New Ad Campaign Pushes The Happy, Multi-Culti American Brand

In case we haven’t beat it into the brains of the rest of the world by now, a new ad campaign on behalf of America wants to make sure everyone knows we’re No. 1, and as such, tourists should forget about our overreaching, colonialist tendencies and other reputation blights and come visit! We’ve got everything the rest of the world has anyway, because we took it and made it our own.

Jeff Bercovici over at takes a look at a new commercial featuring a song called “Land of Dreams” by Rosanne Cash, aimed at trumpeting our awesomeness around the earth. It’s a campaign on behalf of Brand USA, “a public-private partnership between the travel industry and the U.S. government dedicated to increasing international visitation to the U.S. through marketing and promotional efforts.”

In other words, it’s a campaign that says “We Have Long Bridges, So Please Ignore Our Habit of Starting Messy Wars And Come Visit (But Don’t Attempt To Move Here).”

The campaign will spend $12.3 million over the next three months to target the United Kingdom, Japan and Canada. The next push will hit Brazil and South Korea, as well as other countries we want to convince of our awesomeness.

As Bercovici points out, this is mostly odd because everyone knows about America the brand, thanks to Hollywood and the fact that we’ve got our fingers in almost every political pie around the world. At the same time, we’re also pushing the anti-immigration idea to the tune of hundreds of millions each year.

Perhaps Brand USA should consider the tagline, “Don’t Mind The Border Fences, We Want You To Visit If You’re Rich, White & Plan On Going Home.”

Watch The First Commercial For The United States Of America [Forbes]


Edit Your Comment

  1. Press1forDialTone says:

    Accounting for the blips of horribleness and the blips of extreme fantasticness,
    overall we are awesome.

    • SecretShopper: pours out a lil' liquor for the homies Wasp & Otter says:

      In short: America! F#*K Yeah!

    • StopGougingMeThere! says:

      I will never apologize for being a proud American. If it is so awful why are people still wanting to move here?

      • El_Red says:

        National pride is the cheapest form of pride. You don’t need to actually accomplish anything.

        You can only be proud of your own achievements. And you should also apologize only for your own faults.

        (An average American had a zero input in last few wars launched by USA’s government.)

  2. nbs2 says:

    While the topic is certainly on topic for a blog about consumer issues, there is something about Mary’s tone here feels just a bit…off. I don’t know if I can quite put it into words.

    As for the ad itself, meh. I’m not sure how effective it is (although the continued making of the product suggests some level of efficacy), but it doesn’t really bother me that a public/private partnership is making an effort to highlight the positives of American tourism.

    • Coffee says:

      I think it’s because – inferring from your posting history, you’re either moderate or conservative politically. I’m liberal and thought the tone was amusing, but then again, I usually agree with Quirk’s tone because she’s clearly liberal too. I can understand why it would get under your skin, however.

      • pecan 3.14159265 says:

        I read it again and I think I get what nbs2 means. The first paragraph may be a good example. Yes, it’s true that the US government has come off as extremely domineering and colonialist at times..but it’s hardly the only country guilty of this, and it’s hardly the only country that has had difficulties with its borders or racial tension.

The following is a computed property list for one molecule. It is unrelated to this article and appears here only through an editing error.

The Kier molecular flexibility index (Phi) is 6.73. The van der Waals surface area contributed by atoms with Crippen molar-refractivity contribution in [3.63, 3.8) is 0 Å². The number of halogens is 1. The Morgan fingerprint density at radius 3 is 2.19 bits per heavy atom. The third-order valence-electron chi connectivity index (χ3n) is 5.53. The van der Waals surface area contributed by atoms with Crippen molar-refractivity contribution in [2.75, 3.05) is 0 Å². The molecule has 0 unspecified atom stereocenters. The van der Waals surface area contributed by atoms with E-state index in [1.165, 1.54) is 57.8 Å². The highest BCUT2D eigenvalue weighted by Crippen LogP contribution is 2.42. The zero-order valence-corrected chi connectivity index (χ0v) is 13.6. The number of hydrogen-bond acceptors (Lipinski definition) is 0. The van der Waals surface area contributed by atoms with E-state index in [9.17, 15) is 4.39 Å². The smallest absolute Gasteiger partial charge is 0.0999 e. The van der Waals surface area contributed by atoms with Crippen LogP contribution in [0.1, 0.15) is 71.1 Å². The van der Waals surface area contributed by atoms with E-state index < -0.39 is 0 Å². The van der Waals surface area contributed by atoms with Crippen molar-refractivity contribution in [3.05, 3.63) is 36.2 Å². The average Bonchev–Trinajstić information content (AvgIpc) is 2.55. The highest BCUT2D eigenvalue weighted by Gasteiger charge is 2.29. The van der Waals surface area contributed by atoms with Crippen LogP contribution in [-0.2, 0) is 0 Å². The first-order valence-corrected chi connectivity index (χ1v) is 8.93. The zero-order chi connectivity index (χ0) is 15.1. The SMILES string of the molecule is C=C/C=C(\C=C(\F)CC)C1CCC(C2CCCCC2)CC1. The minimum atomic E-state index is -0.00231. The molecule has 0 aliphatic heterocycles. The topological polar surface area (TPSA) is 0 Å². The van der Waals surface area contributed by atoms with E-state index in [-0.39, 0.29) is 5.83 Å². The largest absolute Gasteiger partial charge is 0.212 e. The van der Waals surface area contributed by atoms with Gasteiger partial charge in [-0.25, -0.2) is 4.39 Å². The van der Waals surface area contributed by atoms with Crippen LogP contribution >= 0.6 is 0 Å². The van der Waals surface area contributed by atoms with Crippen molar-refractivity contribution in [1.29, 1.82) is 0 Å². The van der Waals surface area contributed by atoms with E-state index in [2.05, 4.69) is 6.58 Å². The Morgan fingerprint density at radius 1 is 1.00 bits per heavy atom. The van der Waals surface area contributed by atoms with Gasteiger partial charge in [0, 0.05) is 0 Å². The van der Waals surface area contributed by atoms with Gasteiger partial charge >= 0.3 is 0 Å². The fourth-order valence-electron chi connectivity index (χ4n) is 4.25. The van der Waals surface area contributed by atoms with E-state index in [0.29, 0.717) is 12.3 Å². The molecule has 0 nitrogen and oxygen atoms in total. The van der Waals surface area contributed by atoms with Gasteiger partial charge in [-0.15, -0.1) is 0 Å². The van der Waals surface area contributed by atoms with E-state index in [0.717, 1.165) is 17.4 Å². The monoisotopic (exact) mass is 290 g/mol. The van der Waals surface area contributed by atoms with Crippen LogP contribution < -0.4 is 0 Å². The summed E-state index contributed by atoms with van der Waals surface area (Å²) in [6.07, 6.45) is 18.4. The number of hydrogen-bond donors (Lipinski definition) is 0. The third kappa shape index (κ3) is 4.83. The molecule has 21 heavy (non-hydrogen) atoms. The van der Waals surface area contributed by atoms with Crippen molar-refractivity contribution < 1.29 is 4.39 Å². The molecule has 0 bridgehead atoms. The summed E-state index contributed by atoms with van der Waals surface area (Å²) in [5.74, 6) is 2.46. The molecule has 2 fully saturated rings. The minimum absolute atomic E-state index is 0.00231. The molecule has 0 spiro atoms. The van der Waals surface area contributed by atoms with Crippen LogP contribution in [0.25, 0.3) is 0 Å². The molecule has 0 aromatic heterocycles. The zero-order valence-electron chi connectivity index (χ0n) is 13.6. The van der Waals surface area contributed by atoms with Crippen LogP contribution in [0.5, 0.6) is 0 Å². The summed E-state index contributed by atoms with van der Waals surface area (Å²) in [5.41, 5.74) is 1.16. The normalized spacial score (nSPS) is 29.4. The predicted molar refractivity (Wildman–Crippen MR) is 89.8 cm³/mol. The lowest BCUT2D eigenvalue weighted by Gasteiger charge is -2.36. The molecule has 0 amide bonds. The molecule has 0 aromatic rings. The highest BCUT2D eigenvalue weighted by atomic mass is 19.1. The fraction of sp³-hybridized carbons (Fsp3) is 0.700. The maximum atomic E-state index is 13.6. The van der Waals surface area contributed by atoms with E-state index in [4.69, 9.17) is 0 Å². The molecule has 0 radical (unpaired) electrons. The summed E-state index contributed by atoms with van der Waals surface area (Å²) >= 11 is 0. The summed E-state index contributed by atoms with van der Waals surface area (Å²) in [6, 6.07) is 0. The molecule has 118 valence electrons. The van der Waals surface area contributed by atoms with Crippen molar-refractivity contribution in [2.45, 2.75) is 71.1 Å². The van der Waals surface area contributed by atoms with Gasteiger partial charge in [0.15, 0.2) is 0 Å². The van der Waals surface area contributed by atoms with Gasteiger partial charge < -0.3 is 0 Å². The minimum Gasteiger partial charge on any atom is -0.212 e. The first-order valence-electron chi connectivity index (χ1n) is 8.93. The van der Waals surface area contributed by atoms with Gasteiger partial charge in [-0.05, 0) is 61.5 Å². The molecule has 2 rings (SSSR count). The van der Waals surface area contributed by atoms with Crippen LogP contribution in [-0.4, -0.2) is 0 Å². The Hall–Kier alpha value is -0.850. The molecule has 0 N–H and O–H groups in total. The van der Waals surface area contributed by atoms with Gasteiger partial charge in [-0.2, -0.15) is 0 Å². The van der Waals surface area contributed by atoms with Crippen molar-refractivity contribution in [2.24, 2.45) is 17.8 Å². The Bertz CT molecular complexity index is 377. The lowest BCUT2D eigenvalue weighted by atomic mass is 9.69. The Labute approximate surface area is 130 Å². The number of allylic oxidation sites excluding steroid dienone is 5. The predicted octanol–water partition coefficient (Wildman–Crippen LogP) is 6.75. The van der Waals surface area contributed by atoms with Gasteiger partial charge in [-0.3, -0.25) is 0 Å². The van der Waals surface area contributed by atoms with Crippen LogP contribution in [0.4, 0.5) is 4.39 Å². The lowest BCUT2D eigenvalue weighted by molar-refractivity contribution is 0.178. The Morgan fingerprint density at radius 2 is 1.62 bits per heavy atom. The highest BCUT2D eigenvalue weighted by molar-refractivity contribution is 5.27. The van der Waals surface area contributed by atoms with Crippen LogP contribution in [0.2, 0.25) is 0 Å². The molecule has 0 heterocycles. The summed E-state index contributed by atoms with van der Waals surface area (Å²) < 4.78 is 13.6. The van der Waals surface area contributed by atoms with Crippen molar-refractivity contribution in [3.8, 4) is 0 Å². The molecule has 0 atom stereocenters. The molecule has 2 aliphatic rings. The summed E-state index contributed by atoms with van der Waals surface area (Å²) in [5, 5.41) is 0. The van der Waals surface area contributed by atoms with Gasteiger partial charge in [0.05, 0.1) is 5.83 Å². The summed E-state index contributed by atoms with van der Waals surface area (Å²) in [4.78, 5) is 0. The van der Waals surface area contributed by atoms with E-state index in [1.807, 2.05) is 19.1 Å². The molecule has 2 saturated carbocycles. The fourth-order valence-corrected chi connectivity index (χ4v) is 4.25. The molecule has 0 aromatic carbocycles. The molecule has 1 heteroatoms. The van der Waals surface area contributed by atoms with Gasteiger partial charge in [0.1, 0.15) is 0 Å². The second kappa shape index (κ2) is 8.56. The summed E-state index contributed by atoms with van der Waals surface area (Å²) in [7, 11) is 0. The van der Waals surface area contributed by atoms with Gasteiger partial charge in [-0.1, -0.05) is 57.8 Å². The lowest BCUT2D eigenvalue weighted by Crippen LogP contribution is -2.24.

• El_Red says:

          Yeah, but there are such beautiful examples of national stupidity. “Freedom Fries” still makes me giggle. USA would still be a Great Britain’s colony, if it wasn’t for the French and Russians.

          (Yes, Canada is technically answers to the Queen of England. Though the lady has no input in any Canadian politics.)

          I am not blaming every American, but pointing out the impression outsiders get of USA. Though compared to countries like Iran, all is peachy in USA. But people looove to complain. So take it with a grain of salt.

      • Sarahlara says:

        I’m so liberal trees hug *me,* but I still thought it read like America shot Mary Beth’s pa or something.

    • mikedt says:

      Let’s be honest, the USA has become one of the more difficult countries to visit within the last decade. Where we once greeted visitors with open arms you can now expect the spanish inquisition. A little googling will provide you with enough anecdotes that would make most foreigners think about visiting another country.

      Hell, it’s not as easy as it was for an american citizen to return home after visiting canada on vacation.

    • Blue Moonlight says:

      Yeah, I wasn’t particularly wild about the reporting style here either, and I’m certainly left of center. I can get the frustration and the absurdity of the situation, but the ire of the post edges on editorial, and I think some of Consumerist’s best work is more objective.

  3. Press1forDialTone says:

    WTF! I click on the “play” button and get
    “This video is private” (???!!!!)
    Epic fail.

  4. Hoss says:

    It’s the Land of Dreams people — cause only in your dreams do you get to move here

  5. 8bithero says:

    I can’t help but think that $12million could be better spent.

    Perhaps by actually making America better rather than just faking it…

  6. Pete the Geek says:

    In my opinion, the money would be better spent training effective but friendly DHS (Border) Officers as other countries have done.

  7. Back to waiting, but I did get a cute dragon ear cuff says:

    Wow, just WOW. I can understand politics playing a part in many summaries, but this much?? On a summary for a TOURISM campaign? To get people to come here on a vacation and spend money?

    I don’t have enough time for everything in the above. But we still do welcome people who desire to immigrate to this country following the laws that are on the books. The hundreds of millions we are spending re immigration is primarily on people who did NOT follow the laws on the books, and therefore are here AGAINST the law. ie: Illegally.